This is a 2.7" long, stalk-eyed trilobite Asaphus kowalewskii. It is Middle Ordovician in age and was collected at the Vilpovitsy quarry in the St. Petersburg region of Russia. The stalk eyes likely allowed to survey it's surroundings while remaining buried in the mud.
Like nearly all of these asaphid trilobites from these quarries there is some shell restoration, as the shell tends to fracture, particularly on their tails when split. There is a patch on the head, the pleural tips on the right hand side and some restoration along repaired cracks.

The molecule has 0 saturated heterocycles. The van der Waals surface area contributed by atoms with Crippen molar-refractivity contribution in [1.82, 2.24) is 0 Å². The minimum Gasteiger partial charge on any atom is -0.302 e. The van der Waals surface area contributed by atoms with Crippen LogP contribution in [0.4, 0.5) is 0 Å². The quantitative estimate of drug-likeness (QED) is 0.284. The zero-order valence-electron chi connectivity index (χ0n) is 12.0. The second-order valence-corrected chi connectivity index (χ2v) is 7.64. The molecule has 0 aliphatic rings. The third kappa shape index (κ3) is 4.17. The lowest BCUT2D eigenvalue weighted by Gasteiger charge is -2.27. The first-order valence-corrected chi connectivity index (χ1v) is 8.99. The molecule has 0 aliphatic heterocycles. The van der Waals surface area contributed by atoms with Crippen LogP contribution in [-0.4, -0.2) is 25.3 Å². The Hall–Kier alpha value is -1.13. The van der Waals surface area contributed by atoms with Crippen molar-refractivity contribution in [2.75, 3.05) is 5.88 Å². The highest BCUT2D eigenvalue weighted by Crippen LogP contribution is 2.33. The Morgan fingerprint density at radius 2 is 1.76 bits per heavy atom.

Photo of the Vilpovitsy quarry near St. Petersburg Russia where this trilobite was found.
Trilobites were a very diverse group of extinct marine arthropods. They first appeared in the fossil record in the Early Cambrian (521 million years ago) and went extinct during the Permian mass extinction (250 million years ago). They were one of the most successful of the early animals on our planet with over 25k described species, filling nearly every evolutionary niche. Due in large part to a hard exoskeleton (shell), they left a excellent fossil record.